A year ago, Gov. Chris Christie issued a conditional veto
that cut the heart of legislation that would have enabled property owners in New Jersey to obtain 10 to 30-year private financing (through special assessments attached to municipal property taxes).
That financing would have covered 100 percent of the cost of the installation of clean energy and resiliency improvements without any initial investment by the property owner.
Those involved with the national PACE (Property Assessment Clean Energy) program explain that it gives property owners the ability to install more extensive systems than they likely could afford under traditional financing programs and that the resulting saving in energy costs often outpaces the financing costs from day one of the project.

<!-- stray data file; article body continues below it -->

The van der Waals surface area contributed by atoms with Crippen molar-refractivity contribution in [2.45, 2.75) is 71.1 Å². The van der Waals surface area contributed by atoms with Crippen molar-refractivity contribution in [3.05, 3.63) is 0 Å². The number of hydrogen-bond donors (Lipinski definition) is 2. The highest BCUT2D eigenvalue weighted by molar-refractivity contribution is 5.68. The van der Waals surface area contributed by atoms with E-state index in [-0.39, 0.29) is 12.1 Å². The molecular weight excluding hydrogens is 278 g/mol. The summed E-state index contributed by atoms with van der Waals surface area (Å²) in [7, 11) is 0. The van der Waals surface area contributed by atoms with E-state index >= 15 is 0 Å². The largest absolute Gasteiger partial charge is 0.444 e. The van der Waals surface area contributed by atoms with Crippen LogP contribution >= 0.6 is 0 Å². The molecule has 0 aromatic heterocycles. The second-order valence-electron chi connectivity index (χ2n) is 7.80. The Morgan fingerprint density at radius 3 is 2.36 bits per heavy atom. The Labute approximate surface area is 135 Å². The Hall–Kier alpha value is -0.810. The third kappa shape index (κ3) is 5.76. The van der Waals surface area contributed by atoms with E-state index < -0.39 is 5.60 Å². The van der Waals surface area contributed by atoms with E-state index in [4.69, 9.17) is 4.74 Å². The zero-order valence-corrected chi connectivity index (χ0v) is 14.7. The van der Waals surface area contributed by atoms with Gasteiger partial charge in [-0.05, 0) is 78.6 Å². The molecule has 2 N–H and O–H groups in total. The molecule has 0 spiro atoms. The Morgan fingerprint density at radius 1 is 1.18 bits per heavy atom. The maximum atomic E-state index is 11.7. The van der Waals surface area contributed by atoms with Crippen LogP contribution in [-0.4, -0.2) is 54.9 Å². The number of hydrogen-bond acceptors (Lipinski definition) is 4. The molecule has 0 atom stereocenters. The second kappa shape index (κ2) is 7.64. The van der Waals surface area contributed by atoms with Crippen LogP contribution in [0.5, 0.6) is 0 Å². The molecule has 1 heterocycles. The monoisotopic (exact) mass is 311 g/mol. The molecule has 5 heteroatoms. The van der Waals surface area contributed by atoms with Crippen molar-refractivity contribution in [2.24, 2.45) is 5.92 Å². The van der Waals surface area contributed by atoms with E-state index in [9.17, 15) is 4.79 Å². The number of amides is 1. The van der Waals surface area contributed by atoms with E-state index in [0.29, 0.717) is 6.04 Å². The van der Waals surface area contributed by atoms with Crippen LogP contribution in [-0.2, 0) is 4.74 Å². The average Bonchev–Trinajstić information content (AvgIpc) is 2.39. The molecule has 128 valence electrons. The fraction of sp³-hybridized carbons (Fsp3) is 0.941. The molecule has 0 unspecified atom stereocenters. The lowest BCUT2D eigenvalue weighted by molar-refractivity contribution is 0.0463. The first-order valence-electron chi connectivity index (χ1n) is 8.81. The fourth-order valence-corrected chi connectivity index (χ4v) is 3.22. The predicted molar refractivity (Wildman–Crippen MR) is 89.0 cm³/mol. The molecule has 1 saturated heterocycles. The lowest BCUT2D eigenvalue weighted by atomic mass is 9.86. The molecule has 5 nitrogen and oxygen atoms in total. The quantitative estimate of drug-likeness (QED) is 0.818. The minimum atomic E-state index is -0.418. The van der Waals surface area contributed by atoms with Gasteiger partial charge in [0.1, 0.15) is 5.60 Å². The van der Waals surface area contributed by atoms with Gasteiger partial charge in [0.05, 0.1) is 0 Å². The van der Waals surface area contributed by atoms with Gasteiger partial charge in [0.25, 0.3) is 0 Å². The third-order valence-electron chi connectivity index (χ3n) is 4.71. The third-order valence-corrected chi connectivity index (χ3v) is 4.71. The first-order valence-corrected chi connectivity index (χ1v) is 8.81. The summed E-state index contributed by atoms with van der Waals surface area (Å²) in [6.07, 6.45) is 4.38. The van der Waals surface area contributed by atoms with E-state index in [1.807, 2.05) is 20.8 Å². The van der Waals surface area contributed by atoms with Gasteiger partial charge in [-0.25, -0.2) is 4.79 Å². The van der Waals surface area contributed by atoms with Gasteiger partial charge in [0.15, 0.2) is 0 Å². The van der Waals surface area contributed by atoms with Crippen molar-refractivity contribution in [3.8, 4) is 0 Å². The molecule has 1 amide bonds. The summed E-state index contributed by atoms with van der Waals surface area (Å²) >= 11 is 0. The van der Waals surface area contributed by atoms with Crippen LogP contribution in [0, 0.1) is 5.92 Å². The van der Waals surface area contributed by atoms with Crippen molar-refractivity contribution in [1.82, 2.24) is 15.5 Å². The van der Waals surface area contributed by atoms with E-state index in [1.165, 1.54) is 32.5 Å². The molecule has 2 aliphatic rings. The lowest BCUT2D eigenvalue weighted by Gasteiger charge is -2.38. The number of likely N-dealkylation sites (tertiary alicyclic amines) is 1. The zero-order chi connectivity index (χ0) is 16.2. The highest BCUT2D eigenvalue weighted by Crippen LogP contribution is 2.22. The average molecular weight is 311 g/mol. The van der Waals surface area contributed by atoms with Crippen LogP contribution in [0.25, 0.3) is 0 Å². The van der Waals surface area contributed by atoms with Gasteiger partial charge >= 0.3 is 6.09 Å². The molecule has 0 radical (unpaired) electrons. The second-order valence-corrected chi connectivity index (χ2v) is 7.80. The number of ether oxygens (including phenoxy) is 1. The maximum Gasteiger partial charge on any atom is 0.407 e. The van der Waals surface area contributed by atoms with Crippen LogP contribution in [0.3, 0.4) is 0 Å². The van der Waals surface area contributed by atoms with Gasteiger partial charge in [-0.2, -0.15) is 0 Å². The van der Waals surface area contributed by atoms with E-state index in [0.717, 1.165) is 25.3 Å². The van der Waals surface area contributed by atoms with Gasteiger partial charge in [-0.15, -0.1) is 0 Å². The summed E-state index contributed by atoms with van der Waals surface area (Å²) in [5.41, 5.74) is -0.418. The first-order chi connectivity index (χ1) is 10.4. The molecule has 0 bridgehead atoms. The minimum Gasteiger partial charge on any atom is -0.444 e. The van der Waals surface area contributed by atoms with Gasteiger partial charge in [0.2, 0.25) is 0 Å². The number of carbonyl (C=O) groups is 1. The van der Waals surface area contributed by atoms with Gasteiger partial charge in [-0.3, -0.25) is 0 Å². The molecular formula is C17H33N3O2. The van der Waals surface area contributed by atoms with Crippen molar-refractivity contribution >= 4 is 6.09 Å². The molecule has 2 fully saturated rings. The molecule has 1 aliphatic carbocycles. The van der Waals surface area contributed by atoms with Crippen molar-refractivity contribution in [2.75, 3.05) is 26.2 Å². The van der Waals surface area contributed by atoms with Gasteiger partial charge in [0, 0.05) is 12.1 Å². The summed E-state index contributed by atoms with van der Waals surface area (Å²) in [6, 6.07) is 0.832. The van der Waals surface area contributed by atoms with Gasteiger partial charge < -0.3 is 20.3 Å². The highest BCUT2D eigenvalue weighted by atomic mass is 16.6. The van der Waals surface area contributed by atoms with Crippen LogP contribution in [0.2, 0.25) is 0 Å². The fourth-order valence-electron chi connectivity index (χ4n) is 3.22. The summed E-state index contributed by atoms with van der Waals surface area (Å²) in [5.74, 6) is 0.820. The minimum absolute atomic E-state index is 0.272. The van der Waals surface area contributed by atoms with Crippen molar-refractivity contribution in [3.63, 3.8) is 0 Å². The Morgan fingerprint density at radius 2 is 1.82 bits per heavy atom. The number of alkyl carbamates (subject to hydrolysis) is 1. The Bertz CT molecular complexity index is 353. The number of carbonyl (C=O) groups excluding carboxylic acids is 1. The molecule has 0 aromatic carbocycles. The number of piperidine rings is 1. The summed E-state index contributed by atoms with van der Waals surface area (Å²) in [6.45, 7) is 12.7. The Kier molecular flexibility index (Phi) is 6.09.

See: NJ Gov gets bill to boost private, clean-energy investment
Now the Obama administration is trying to bring it back to life
Grist writer Heather Smith explains:
The Property Assessed Clean Energy program, known as PACE, was created in 2007 when Berkeley, California, realized the same tools used by neighborhoods to pay for big projects like street paving could also be used to pay for installing solar panels. People in homes with panels had to pay more in property taxes, but they saved money through lower energy bills.